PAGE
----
Should you only learn your own styles' kata?

Discussion in 'Karate' started by Jayla, Feb 4, 2011.

  1. Jayla

    Jayla Valued Member

    (Fish, if you're about you might have some input on this since you've got videos of multiple styles)

    I've only ever done wado ryu, but theres plenty of other kata out there that wado doesn't use. I'm wondering, is there any reason why you shouldn't learn and practice kata from other styles?

    I went on a kata course recently, and learned a ****o-ryu kata (can't remember its name, but you circle your hands out at the start and strike with open palms) and it was a real eye opener, it was completely different to anything I've ever done in wado.

    Any comments/advice? I think learning more techniques is probably a good thing
  2. Dean Winchester

    Dean Winchester Valued Member

    Please note I'm not a Karate guy.

    It seems to me that perhaps a kata will centre around certain aspects of it's parent style?

    Footwork, power generation, timing etc

    So to actually do it you'd have to switch mindset and alter how you would usually do your art? You'd risk conflicting movement?

    I appreciate though that there may be some overlap between styles due to how they have evolved.

    Surely kata is more than just waza?
  3. Fish Of Doom

    Fish Of Doom Will : Mind : Motion Supporter

    if you don't learn the actual way that style moves, it's not any different than just stringing together moves from your own style. if you do learn it, why not?
  4. bassai

    bassai onwards and upwards ! Moderator Supporter

    It's interesting to get different viewpoints from other styles , it's also worth remembering that the same kata can be found in different styles but be quite different Tekki/Naihanchi are good examples.
  5. TheMadhoose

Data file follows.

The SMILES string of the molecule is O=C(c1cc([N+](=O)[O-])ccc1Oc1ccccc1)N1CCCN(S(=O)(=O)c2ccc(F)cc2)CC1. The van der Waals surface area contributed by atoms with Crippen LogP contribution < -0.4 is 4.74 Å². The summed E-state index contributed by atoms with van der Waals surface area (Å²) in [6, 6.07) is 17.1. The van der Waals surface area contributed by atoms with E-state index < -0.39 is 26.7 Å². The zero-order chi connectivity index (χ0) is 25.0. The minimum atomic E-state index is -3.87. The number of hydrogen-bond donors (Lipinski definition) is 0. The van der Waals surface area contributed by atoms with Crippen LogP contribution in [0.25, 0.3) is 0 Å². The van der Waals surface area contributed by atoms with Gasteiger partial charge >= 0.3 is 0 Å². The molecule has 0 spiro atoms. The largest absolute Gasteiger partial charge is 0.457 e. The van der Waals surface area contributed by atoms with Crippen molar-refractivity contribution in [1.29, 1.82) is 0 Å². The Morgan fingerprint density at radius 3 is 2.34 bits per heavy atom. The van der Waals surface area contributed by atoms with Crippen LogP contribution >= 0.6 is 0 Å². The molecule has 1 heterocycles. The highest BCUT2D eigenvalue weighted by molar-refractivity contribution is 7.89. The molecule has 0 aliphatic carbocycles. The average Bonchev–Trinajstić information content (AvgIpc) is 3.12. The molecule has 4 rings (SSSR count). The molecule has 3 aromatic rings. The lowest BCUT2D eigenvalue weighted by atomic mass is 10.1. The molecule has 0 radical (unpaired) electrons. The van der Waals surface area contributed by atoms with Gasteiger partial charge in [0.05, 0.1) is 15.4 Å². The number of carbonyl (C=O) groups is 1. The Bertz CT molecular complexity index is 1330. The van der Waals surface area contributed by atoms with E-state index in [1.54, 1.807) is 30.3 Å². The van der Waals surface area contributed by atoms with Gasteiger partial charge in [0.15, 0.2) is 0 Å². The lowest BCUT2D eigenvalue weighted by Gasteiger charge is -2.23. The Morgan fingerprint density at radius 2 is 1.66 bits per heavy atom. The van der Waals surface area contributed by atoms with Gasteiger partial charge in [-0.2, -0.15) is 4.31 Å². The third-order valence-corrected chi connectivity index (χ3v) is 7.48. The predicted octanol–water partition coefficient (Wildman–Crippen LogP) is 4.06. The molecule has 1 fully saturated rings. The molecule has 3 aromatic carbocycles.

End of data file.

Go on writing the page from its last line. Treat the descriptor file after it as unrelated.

TheMadhoose Carpe Jugulum

    It can be confusing enough learning your own Kata never mind those of another system.
  6. Mitch

    Mitch Lord Mitch of MAP Admin

    Plus some are very different. The kata of Enshin/Ashihara are very different from those of many other styles in terms of movement, principles etc. I don't know, but I assume other styles will also differ, ie Goju will work differently to Shotokan.

    And that's the point isn't it? Learning a kata should be about learning principles, and they are not easy to learn and can be contradictory.

    Having said that, if you're aware of the issues and fancy having a go, why not?

  7. Kuma

    Kuma Lurking about

    Once you have a reasonable foundation in your own system's kata, there's nothing wrong with looking at the way other systems perform it and seeing how you can use it to improve your own practice. Especially for certain kata which seem to be in the majority of karate styles, i.e. Sanchin kata. Sanchin kata is one of my favorites, as it's so simple yet so difficult all in one. And there are many, many different ways to do Sanchin kata. Just watch these few videos and you can see how different each style interprets Sanchin kata.

    [ame=""]YouTube - Sanchin Kyokushinkai kata[/ame]

    [ame=""]YouTube - GoJu Ryu Sanchin Kata[/ame]

    [ame=""]YouTube - SHINSHINKAN KARATE DO 心 身 館 空 手 SANCHIN KATA Sensei Andres Diaz[/ame]

    [ame=""]YouTube - Sanchin Uechi-ryu[/ame]

    [ame=""]YouTube - Sanchin Kata Isshinryu[/ame]

    So I'd say go for it, you can only learn from the experience. Just make sure you practice your own system's diligently.
  8. cejames

    cejames Valued Member

    Just a thought but are you sure you have learned your kata completely?

    Personally, if you have done the duty so to speak and thoroughly know your systems kata, in and out, backward and forward, nuances, stance transitions, individually and in series/combinations as originally intended and so on then go for it with others.

    My understanding and philosophy is this, spend an exorbitant amount of time learning one kata, etc. When you have accomplished that gargantuan task then all others fall into place so much faster.

    Just a thought!
  9. GaryWado

    GaryWado Tired

    This is a difficult one imo, especially when it comes to Wado-ryu.

    Remembering of course that Wado sits appart from Okinawan karate in many ways (due to its Koryu Bujutsu roots) - the solo Kata practiced were carefully developed by Otsuka to engender specific principles and concepts central to Wado.

    In fact, if you consider that over his long life, Otsuka actually pared down the amount of solo Kata he taught and toward the end of his days refused to teach any Kata beyond Chinto, suggesting they were not necessary (from a Wado perspective). So stricktly speaking, Wado-ryu only has nine Kata including the pinans.